Posted in Inspiration, Review

The Shack: Part-Time Sunshine’s Review

the shack

Like millions of readers, I enjoyed the bestseller The Shack by William P. Young.  Eight years ago it was a title chosen in my book club. This story profoundly stuck with me since, and I give the book 10/10 Shines.

Yesterday, I went to the movie theater and saw the film version of The Shack directed by Stuart Hazeldine.  I wasn’t sure how the film would live up to the book  (a reader’s constant concern), but I think it did it justice and give the film 9/10 Shines.  The pieces extracted and played out from the book worked for me on the screen.  

With that said, I recommend reading the book before seeing the movie. If you are looking for a better appreciation and comprehension of the multi-riddled, bizarre concepts of faith then this is the starting point.  Please note that this is not true dogma or theology and is a work of fiction. Even though The Shack is made up, I still think it conveys profound life lessons:

To try to be good

To avoid judging

To love all including enemies

To know you’re not alone

To forgive others

To forgive yourself

To have faith and hope

To be open to healing

The main character, Mack suffers the unfathomable loss of his little girl who gets abducted and is brutally murdered. His greatest pain comes from the guilt that he couldn’t protect her.  He is angry at the God he blames for letting this tragedy happen.  In the midst of his relentless grief, Mack ends up having an unexplainable, mystical experience to soften and soothe his darkened heart.

The Shack can be coined as religious, spiritual, hokey or all of the above.  The vision that Mack has can be viewed as a dream, a miracle, or a bump on a head from a tornado blown house (whoops, wrong story, but still another inspirational one.)  My vision of God doesn’t match Mack’s vision, but as a reader and viewer I don’t feel pressured to believe how he does.  

As a Christian, I am captivated by Mack’s journey to confront the haunting permanence of his daughter’s death.  I don’t know what in this mortal world, besides faith in another world–a better world like Heaven–would ever help me personally heal from such a thing.    

As a mother, I can’t imagine this heinous disaster, and the truth is, I’m not sure I could even begin to forgive something like this on my own; I am human and therefore a judge of good and evil.  The story pulls from the Bible and claims that God will judge and deal appropriately with all the wrongdoers.  This is hard to just accept in the face of tragedy, but I believe it is possible.  In this regard (and many others), The Shack could serve others as a resource of hope and fortitude.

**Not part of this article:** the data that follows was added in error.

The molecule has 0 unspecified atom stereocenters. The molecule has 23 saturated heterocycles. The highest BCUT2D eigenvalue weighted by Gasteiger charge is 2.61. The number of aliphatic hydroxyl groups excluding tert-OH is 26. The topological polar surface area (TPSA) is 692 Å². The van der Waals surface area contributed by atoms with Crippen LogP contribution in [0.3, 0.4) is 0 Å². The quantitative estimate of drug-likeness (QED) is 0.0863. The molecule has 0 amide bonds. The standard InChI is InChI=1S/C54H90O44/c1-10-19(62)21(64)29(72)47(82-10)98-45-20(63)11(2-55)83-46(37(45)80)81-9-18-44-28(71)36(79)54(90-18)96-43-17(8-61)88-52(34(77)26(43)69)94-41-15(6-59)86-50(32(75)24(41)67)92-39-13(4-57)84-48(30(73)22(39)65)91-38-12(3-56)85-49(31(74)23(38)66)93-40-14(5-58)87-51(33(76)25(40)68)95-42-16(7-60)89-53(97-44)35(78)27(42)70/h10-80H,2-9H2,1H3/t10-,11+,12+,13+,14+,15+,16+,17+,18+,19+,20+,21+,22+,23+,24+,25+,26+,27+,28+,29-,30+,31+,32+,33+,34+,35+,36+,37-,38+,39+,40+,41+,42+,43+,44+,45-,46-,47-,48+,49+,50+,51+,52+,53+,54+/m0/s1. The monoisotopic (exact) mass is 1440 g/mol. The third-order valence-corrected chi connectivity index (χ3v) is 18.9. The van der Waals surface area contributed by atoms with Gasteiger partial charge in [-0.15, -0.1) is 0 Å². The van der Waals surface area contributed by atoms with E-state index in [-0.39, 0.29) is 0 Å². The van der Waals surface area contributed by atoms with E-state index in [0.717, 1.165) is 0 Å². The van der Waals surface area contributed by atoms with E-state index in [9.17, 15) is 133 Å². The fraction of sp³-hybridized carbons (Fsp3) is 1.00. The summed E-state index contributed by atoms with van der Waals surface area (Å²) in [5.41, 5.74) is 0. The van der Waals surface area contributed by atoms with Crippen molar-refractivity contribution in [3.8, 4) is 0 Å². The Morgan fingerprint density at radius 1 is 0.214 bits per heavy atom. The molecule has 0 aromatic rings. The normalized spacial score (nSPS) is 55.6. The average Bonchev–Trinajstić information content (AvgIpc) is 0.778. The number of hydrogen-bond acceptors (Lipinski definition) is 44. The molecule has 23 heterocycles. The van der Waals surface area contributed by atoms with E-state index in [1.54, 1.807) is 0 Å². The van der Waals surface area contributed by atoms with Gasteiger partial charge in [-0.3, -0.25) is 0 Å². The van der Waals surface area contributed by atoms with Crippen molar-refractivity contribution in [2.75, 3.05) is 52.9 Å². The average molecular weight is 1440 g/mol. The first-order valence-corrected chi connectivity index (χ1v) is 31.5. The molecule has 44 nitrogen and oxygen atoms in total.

One of my biggest takeaways from The Shack has been the concept of the Holy Spirit as breath and wind.  When I became a runner, I embraced this notion.  I like to think I am out there wrapped up in the Holy Spirit.  

The Shack reiterates the Christian concept of a good God who is omniscient who is everywhere at all times.  Mack’s vision gives him a tangible way to feel and believe in the Trinity which is revealed to him in a multitude of ways: as a man or woman of any age or race; as an amazing garden or weeds of wildflowers; as a perfect meal, as a stick of poison (when alone, it’s deadly, but when combined with something else it heals), as the wind, as feelings, emotions, and knowledge.

Viewing The Shack inspired me to be a more vigilant and active Christian during this Lenten Season. The reminders of how to fight the good fight as a sinner are all there. 

On a personal note, I’d like to add that human beings crave living proof, yet faith is a belief that is not proven.  I think if you are open to accepting it, signs that inspire faith happen.  I have personally experienced God in unconventional ways too.  He has shown up just when I needed him in nature, music, and a plant that should have died ten deaths by now.  If I told you I last saw my father as a black butterfly, you may believe or doubt me, but it doesn’t matter.  This is my miracle which I find great comfort in. I have faith that it’s the most beloved of all the signs I’ve ever had from God.

What miracles have you experienced?  Share and help others shine on!

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Author:

Partly Sunny, Clearly Spunky, Always Sincere

One thought on “The Shack: Part-Time Sunshine’s Review

  1. Thanks for another great post, Sunshine! I’m not sure I’ll see the movie, but you’ve at least now opened that door for me with your input. Like you, I loved the book, and I have always treasured the Holy Spirit in my life as a source of inspiration and guidance. The Trinity is such an amazing concept and among the most elusive of our faith’s mysteries, yet the call for me to seek the Holy Spirit is strong and the presence when I find it as comforting as my parents’ love. That was the gem in the book for me–that someone illustrated so beautifully the three distinct persons of God all impacting the healing of his broken life. Since seeing the ads for the movie, I have been thinking about the book again–maybe it’s time for a refresher reading of The Shack!

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